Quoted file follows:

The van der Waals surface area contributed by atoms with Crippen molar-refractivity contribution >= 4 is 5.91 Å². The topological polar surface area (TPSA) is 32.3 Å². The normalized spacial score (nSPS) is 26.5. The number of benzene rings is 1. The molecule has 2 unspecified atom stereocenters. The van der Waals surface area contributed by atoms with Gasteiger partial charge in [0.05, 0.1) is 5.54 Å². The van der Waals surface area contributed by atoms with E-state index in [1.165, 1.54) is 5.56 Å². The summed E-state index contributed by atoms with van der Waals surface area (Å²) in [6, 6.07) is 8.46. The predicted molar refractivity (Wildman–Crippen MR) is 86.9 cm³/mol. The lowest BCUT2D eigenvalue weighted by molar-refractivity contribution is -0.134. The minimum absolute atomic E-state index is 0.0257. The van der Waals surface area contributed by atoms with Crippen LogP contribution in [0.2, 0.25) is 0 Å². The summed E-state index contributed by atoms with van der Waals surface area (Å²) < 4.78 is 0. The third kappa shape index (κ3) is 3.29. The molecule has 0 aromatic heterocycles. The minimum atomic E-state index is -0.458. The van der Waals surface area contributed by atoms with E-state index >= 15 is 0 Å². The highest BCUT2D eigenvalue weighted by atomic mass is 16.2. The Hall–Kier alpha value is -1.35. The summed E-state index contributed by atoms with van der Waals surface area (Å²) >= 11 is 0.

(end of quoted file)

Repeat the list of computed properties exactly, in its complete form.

The van der Waals surface area contributed by atoms with Crippen molar-refractivity contribution >= 4 is 5.91 Å². The topological polar surface area (TPSA) is 32.3 Å². The normalized spacial score (nSPS) is 26.5. The number of benzene rings is 1. The molecule has 2 unspecified atom stereocenters. The van der Waals surface area contributed by atoms with Gasteiger partial charge in [0.05, 0.1) is 5.54 Å². The van der Waals surface area contributed by atoms with E-state index in [1.165, 1.54) is 5.56 Å². The summed E-state index contributed by atoms with van der Waals surface area (Å²) in [6, 6.07) is 8.46. The predicted molar refractivity (Wildman–Crippen MR) is 86.9 cm³/mol. The lowest BCUT2D eigenvalue weighted by molar-refractivity contribution is -0.134. The minimum absolute atomic E-state index is 0.0257. The van der Waals surface area contributed by atoms with Crippen LogP contribution in [0.2, 0.25) is 0 Å². The summed E-state index contributed by atoms with van der Waals surface area (Å²) < 4.78 is 0. The third kappa shape index (κ3) is 3.29. The molecule has 0 aromatic heterocycles. The minimum atomic E-state index is -0.458. The van der Waals surface area contributed by atoms with E-state index >= 15 is 0 Å². The highest BCUT2D eigenvalue weighted by atomic mass is 16.2. The Hall–Kier alpha value is -1.35. The summed E-state index contributed by atoms with van der Waals surface area (Å²) >= 11 is 0.